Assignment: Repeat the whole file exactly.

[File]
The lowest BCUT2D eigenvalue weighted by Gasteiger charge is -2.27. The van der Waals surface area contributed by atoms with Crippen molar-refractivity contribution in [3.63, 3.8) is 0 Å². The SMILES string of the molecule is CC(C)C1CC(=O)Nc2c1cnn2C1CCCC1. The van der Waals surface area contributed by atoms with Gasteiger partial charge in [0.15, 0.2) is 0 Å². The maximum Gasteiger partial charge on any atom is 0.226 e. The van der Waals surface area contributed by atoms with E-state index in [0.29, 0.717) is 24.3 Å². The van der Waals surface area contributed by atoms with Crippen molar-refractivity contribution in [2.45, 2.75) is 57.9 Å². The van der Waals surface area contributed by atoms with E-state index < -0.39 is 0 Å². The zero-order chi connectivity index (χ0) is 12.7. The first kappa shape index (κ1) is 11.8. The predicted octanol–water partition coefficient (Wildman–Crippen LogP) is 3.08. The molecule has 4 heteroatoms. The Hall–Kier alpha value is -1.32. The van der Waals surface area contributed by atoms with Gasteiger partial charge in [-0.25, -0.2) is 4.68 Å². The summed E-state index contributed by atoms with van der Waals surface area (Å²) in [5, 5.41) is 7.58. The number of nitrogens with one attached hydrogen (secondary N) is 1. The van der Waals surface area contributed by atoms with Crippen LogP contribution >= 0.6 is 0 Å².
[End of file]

The lowest BCUT2D eigenvalue weighted by Gasteiger charge is -2.27. The van der Waals surface area contributed by atoms with Crippen molar-refractivity contribution in [3.63, 3.8) is 0 Å². The SMILES string of the molecule is CC(C)C1CC(=O)Nc2c1cnn2C1CCCC1. The van der Waals surface area contributed by atoms with Gasteiger partial charge in [0.15, 0.2) is 0 Å². The maximum Gasteiger partial charge on any atom is 0.226 e. The van der Waals surface area contributed by atoms with E-state index in [0.29, 0.717) is 24.3 Å². The van der Waals surface area contributed by atoms with Crippen molar-refractivity contribution in [2.45, 2.75) is 57.9 Å². The van der Waals surface area contributed by atoms with E-state index < -0.39 is 0 Å². The zero-order chi connectivity index (χ0) is 12.7. The first kappa shape index (κ1) is 11.8. The predicted octanol–water partition coefficient (Wildman–Crippen LogP) is 3.08. The molecule has 4 heteroatoms. The Hall–Kier alpha value is -1.32. The van der Waals surface area contributed by atoms with Gasteiger partial charge in [-0.25, -0.2) is 4.68 Å². The summed E-state index contributed by atoms with van der Waals surface area (Å²) in [5, 5.41) is 7.58. The number of nitrogens with one attached hydrogen (secondary N) is 1. The van der Waals surface area contributed by atoms with Crippen LogP contribution >= 0.6 is 0 Å².